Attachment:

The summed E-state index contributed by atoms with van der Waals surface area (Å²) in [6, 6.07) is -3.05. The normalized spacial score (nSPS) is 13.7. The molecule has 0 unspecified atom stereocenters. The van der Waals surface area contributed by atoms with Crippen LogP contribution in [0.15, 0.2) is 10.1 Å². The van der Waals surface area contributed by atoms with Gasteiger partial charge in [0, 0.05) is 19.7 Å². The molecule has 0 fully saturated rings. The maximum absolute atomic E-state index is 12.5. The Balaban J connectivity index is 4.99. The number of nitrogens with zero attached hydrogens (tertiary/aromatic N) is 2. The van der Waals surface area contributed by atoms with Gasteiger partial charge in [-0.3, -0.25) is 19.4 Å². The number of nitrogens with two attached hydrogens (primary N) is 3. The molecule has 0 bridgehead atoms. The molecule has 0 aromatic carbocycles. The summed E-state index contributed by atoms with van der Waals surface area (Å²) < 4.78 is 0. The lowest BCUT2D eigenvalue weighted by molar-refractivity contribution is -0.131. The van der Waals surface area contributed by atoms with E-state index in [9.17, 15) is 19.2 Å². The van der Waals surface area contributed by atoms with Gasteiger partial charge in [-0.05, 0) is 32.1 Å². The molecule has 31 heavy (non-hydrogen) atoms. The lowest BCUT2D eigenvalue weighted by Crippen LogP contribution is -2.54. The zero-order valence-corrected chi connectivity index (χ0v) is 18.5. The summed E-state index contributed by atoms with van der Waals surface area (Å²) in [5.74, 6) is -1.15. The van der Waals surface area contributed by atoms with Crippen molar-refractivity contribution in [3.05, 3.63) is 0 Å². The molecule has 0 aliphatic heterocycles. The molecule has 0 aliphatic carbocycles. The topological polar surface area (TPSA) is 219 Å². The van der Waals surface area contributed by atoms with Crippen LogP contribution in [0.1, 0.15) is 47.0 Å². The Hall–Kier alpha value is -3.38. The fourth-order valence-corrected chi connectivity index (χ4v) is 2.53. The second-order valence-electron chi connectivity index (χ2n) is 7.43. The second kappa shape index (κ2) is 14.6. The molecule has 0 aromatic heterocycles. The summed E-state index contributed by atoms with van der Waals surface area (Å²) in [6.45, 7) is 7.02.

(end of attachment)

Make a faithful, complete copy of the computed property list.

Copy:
The summed E-state index contributed by atoms with van der Waals surface area (Å²) in [6, 6.07) is -3.05. The normalized spacial score (nSPS) is 13.7. The molecule has 0 unspecified atom stereocenters. The van der Waals surface area contributed by atoms with Crippen LogP contribution in [0.15, 0.2) is 10.1 Å². The van der Waals surface area contributed by atoms with Gasteiger partial charge in [0, 0.05) is 19.7 Å². The molecule has 0 fully saturated rings. The maximum absolute atomic E-state index is 12.5. The Balaban J connectivity index is 4.99. The number of nitrogens with zero attached hydrogens (tertiary/aromatic N) is 2. The van der Waals surface area contributed by atoms with Gasteiger partial charge in [-0.3, -0.25) is 19.4 Å². The number of nitrogens with two attached hydrogens (primary N) is 3. The molecule has 0 bridgehead atoms. The molecule has 0 aromatic carbocycles. The summed E-state index contributed by atoms with van der Waals surface area (Å²) < 4.78 is 0. The lowest BCUT2D eigenvalue weighted by molar-refractivity contribution is -0.131. The van der Waals surface area contributed by atoms with E-state index in [9.17, 15) is 19.2 Å². The van der Waals surface area contributed by atoms with Gasteiger partial charge in [-0.05, 0) is 32.1 Å². The molecule has 31 heavy (non-hydrogen) atoms. The lowest BCUT2D eigenvalue weighted by Crippen LogP contribution is -2.54. The zero-order valence-corrected chi connectivity index (χ0v) is 18.5. The summed E-state index contributed by atoms with van der Waals surface area (Å²) in [5.74, 6) is -1.15. The van der Waals surface area contributed by atoms with Crippen molar-refractivity contribution in [3.05, 3.63) is 0 Å². The molecule has 0 aliphatic heterocycles. The molecule has 0 aliphatic carbocycles. The topological polar surface area (TPSA) is 219 Å². The van der Waals surface area contributed by atoms with Crippen LogP contribution in [0.1, 0.15) is 47.0 Å². The Hall–Kier alpha value is -3.38. The fourth-order valence-corrected chi connectivity index (χ4v) is 2.53. The second-order valence-electron chi connectivity index (χ2n) is 7.43. The second kappa shape index (κ2) is 14.6. The molecule has 0 aromatic heterocycles. The summed E-state index contributed by atoms with van der Waals surface area (Å²) in [6.45, 7) is 7.02.